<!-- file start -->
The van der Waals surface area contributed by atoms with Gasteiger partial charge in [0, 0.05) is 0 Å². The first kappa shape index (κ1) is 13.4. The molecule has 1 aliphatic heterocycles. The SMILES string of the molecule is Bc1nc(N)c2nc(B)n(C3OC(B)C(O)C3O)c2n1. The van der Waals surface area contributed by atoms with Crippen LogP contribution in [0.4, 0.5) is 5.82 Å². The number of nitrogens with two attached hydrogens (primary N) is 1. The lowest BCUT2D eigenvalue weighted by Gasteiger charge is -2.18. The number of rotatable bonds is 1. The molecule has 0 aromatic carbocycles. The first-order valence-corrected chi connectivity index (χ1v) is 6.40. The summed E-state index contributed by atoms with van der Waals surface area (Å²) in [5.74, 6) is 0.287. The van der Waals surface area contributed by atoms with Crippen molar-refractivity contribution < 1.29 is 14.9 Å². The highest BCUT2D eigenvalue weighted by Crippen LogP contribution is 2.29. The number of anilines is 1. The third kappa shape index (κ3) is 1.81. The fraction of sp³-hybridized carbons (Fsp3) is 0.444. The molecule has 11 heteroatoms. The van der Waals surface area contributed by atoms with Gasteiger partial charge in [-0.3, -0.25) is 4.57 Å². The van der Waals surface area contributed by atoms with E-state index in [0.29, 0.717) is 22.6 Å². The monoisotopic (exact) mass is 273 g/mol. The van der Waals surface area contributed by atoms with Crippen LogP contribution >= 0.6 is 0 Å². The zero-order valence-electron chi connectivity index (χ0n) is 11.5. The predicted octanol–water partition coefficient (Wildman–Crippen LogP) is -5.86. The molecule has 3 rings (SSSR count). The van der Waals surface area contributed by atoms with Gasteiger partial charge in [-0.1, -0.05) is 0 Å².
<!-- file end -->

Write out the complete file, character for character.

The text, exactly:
The van der Waals surface area contributed by atoms with Gasteiger partial charge in [0, 0.05) is 0 Å². The first kappa shape index (κ1) is 13.4. The molecule has 1 aliphatic heterocycles. The SMILES string of the molecule is Bc1nc(N)c2nc(B)n(C3OC(B)C(O)C3O)c2n1. The van der Waals surface area contributed by atoms with Crippen LogP contribution in [0.4, 0.5) is 5.82 Å². The number of nitrogens with two attached hydrogens (primary N) is 1. The lowest BCUT2D eigenvalue weighted by Gasteiger charge is -2.18. The number of rotatable bonds is 1. The molecule has 0 aromatic carbocycles. The first-order valence-corrected chi connectivity index (χ1v) is 6.40. The summed E-state index contributed by atoms with van der Waals surface area (Å²) in [5.74, 6) is 0.287. The van der Waals surface area contributed by atoms with Crippen molar-refractivity contribution < 1.29 is 14.9 Å². The highest BCUT2D eigenvalue weighted by Crippen LogP contribution is 2.29. The number of anilines is 1. The third kappa shape index (κ3) is 1.81. The fraction of sp³-hybridized carbons (Fsp3) is 0.444. The molecule has 11 heteroatoms. The van der Waals surface area contributed by atoms with Gasteiger partial charge in [-0.3, -0.25) is 4.57 Å². The van der Waals surface area contributed by atoms with E-state index in [0.29, 0.717) is 22.6 Å². The monoisotopic (exact) mass is 273 g/mol. The van der Waals surface area contributed by atoms with Crippen LogP contribution >= 0.6 is 0 Å². The zero-order valence-electron chi connectivity index (χ0n) is 11.5. The predicted octanol–water partition coefficient (Wildman–Crippen LogP) is -5.86. The molecule has 3 rings (SSSR count). The van der Waals surface area contributed by atoms with Gasteiger partial charge in [-0.1, -0.05) is 0 Å².